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Baltimore on Fire

The Daily News recently reported, “50 years ago in Harlem, the kid, black, who died, was named James Powell, and the cop, white, who shot him dead was named Lt. Thomas Gilligan. That was what set off nights of rioting, not just in Harlem but in Bedford-Stuyvesant, Brooklyn, too. And the stories at the time were the same as they were in Baltimore this week, about attacks on police and looting and vandalism and the National Guard and parts of an American city on fire.”

The race riots that plagued U.S. cities between 1964 and 1967 and the rioting that followed the release of the Kerner Commission report in 1968 may have taken place 50 years ago, but the events in cities like Ferguson and Baltimore are demonstrative of the fact that nothing has really changed, at least not from the perspective of inner city black Americans. This past year, racial tensions have been exceedingly high as black men keep dying at the hands of white cops. Though the circumstances may be different in each situation, the end result is always the same and the belief that black lives don’t matter is perpetuated. As the Kerner report predicted, the racial divide in America has continued to grow.

The rioting came just a week after the death of Freddie Gray, who suffered a spinal cord injury while in police custody.  On April 19, Gray was arrested for being in possession of a switchblade and, according to the New York Times, “suffered a severe and critical neck injury as a result of being handcuffed, shackled by his feet and unrestrained inside the B.P.D. wagon.” The officers never put a seatbelt on him and repeatedly left him face-down on the floor of the van with his hands behind his back. Gray pleaded to go to the hospital, but to no avail, even after officers found him unresponsive. It wasn’t until he was in full cardiac arrest and no longer breathing that the B.P.D. called for a medic. He died a week later as a result of his injuries. The six officers involved have all been charged with crimes ranging from false imprisonment to second-degree murder.

What took place this past week in Baltimore, however, had a decidedly different tone than the earlier protests in Ferguson, or even the related protests in New York City, Chicago and Oakland. Peaceful protests erupted into violence, black-owned businesses were destroyed and looted and even the only CVS, really the only place many can go to pick up a prescription, was burned. While some may see this as social activism, President Obama wisely pointed out that, “When individuals get crowbars and start prying open doors to loot, they’re not protesting. They’re not making a statement. They’re stealing. When they burn down a building, they’re committing arson. And they’re destroying and undermining businesses and opportunities in their own communities.”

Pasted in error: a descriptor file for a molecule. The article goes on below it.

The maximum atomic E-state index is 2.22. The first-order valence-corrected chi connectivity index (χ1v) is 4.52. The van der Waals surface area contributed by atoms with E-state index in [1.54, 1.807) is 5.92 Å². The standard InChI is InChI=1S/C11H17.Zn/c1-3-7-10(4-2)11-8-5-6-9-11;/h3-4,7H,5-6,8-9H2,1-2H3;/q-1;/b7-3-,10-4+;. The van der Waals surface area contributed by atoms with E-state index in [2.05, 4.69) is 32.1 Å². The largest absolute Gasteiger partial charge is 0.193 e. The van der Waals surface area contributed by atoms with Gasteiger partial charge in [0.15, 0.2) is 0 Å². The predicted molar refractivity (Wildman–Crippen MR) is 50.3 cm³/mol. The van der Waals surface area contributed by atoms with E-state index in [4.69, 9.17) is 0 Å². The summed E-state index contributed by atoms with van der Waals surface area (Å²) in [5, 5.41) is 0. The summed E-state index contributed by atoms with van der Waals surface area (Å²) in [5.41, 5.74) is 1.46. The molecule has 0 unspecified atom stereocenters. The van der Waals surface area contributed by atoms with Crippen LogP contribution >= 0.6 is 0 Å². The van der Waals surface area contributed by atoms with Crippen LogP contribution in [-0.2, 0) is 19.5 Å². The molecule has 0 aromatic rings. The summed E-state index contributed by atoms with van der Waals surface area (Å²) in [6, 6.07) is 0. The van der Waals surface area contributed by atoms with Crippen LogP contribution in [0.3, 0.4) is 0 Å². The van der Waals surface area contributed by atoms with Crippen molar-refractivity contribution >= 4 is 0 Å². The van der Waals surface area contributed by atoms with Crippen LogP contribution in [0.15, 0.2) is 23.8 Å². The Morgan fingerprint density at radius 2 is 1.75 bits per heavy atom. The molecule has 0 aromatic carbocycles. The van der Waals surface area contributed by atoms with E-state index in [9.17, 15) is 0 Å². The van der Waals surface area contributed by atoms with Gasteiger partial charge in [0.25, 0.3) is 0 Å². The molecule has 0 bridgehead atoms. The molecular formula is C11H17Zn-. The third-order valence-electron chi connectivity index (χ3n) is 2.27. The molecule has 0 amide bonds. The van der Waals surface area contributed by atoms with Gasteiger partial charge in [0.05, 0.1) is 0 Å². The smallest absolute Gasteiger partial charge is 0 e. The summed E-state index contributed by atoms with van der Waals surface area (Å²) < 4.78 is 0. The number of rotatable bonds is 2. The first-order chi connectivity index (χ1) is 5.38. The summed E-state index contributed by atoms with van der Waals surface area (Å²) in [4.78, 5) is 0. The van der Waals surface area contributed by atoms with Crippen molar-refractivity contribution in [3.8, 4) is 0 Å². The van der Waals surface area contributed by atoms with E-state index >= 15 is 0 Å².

So why were the streets of Baltimore ablaze? Surely policy brutality is a contributing factor, but there is a more complex social problem at hand. The racism and inequality that exists in our country today can no longer be ignored and the devastation that pervades all aspects of inner city economies needs addressing.

According to the New York Times, “In Gray’s neighborhood, one-third of adults lack a high school degree. A majority of those aged 16 to 64 are unemployed. And Baltimore’s African-American residents have often encountered not only crime and insecurity but also law enforcement that is unjust and racist,” and that a “Baltimore jail was notorious for corruption and gang rule. A federal investigation found that one gang leader in the jail fathered five children by four female guards.” The economic structure is one that produces too few decent-paying jobs that only a handful of low-income workers have access to in the first place. Add to the mix brutal policing, highly addictive drugs like crack and heroin and a ubiquitous sense of hopelessness brought on by generations of poverty, oppression and being treated like second-class citizens and it becomes easier to understand why the events unfolded as they did.

That said, violence as a response to violence, or anger, or oppression, or anything for that matter, is not the answer. It will only beget more violence. Though many believe that protesting and rising up are the answer and the only way to effect change, we no longer live in a society that will allow for that. The National Guard gets called in and shuts it down and a curfew gets set (as was the case this past week). Instead, we end up stagnant, in a quagmire of inaction with a media focused on the aftermath instead of the problem that caused it.

The deaths of Walter Scott, Tamir Rice, Eric Garner, Michael Brown, Trayvon Martin and Freddie Rice should have each separately been enough to shock this country into unified action. Maybe we have finally reached the tipping point because it is hard to imagine what else has to happen for things to change. In response to the rioting in Baltimore, Mrs. Clinton gave a speech at Columbia University in which she spoke of instituting policy changes that deal directly with the criminal justice system and of repairing the broken communities of color. She went on to say, “Let’s take on the broader inequities in our society. You can’t separate out the unrest we see in the streets from the cycles of poverty and despair that hollow out those neighborhoods.”

Hopefully she is not paying political lip service and plans to follow through, because although Baltimore may be one city, its ghetto economy and related problems can be found in many of America’s older cities. We don’t live in one nation, under god with liberty and justice for all, but rather, for some.

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